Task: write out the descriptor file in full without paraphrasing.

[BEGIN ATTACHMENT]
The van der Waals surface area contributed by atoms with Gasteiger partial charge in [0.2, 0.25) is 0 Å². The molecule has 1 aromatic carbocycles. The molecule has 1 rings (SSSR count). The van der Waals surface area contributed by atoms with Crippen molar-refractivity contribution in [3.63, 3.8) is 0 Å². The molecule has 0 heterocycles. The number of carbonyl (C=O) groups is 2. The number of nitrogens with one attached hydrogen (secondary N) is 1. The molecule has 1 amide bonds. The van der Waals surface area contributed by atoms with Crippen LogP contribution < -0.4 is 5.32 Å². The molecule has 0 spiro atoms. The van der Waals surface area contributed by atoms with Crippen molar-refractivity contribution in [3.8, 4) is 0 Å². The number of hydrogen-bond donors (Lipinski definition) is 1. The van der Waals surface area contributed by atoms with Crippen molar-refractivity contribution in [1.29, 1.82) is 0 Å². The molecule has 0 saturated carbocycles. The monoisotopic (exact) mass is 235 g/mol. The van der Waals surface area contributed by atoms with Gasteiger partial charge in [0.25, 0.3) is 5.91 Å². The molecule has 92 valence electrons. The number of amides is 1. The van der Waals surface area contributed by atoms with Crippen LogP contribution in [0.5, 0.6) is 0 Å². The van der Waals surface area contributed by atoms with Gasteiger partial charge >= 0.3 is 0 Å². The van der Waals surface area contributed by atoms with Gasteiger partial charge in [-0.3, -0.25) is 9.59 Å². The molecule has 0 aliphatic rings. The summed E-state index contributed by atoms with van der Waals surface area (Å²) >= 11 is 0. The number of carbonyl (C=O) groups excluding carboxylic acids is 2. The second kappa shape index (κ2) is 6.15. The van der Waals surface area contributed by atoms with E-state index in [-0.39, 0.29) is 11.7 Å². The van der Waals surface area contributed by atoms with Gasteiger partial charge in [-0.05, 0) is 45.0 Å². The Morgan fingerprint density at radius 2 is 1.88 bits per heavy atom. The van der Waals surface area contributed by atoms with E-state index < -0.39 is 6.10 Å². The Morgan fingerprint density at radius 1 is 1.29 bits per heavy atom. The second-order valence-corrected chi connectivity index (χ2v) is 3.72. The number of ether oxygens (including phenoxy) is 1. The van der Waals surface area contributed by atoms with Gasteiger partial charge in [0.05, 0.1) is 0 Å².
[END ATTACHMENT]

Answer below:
The van der Waals surface area contributed by atoms with Gasteiger partial charge in [0.2, 0.25) is 0 Å². The molecule has 1 aromatic carbocycles. The molecule has 1 rings (SSSR count). The van der Waals surface area contributed by atoms with Crippen molar-refractivity contribution in [3.63, 3.8) is 0 Å². The molecule has 0 heterocycles. The number of carbonyl (C=O) groups is 2. The number of nitrogens with one attached hydrogen (secondary N) is 1. The molecule has 1 amide bonds. The van der Waals surface area contributed by atoms with Crippen LogP contribution < -0.4 is 5.32 Å². The molecule has 0 spiro atoms. The van der Waals surface area contributed by atoms with Crippen molar-refractivity contribution in [3.8, 4) is 0 Å². The number of hydrogen-bond donors (Lipinski definition) is 1. The van der Waals surface area contributed by atoms with Crippen molar-refractivity contribution in [1.29, 1.82) is 0 Å². The molecule has 0 saturated carbocycles. The monoisotopic (exact) mass is 235 g/mol. The van der Waals surface area contributed by atoms with Gasteiger partial charge in [0.25, 0.3) is 5.91 Å². The molecule has 92 valence electrons. The number of amides is 1. The van der Waals surface area contributed by atoms with Crippen LogP contribution in [0.5, 0.6) is 0 Å². The van der Waals surface area contributed by atoms with Gasteiger partial charge >= 0.3 is 0 Å². The van der Waals surface area contributed by atoms with Gasteiger partial charge in [-0.3, -0.25) is 9.59 Å². The molecule has 0 aliphatic rings. The summed E-state index contributed by atoms with van der Waals surface area (Å²) >= 11 is 0. The number of carbonyl (C=O) groups excluding carboxylic acids is 2. The second kappa shape index (κ2) is 6.15. The van der Waals surface area contributed by atoms with E-state index in [-0.39, 0.29) is 11.7 Å². The van der Waals surface area contributed by atoms with Gasteiger partial charge in [-0.05, 0) is 45.0 Å². The Morgan fingerprint density at radius 2 is 1.88 bits per heavy atom. The van der Waals surface area contributed by atoms with E-state index < -0.39 is 6.10 Å². The Morgan fingerprint density at radius 1 is 1.29 bits per heavy atom. The second-order valence-corrected chi connectivity index (χ2v) is 3.72. The number of ether oxygens (including phenoxy) is 1. The van der Waals surface area contributed by atoms with Gasteiger partial charge in [0.05, 0.1) is 0 Å².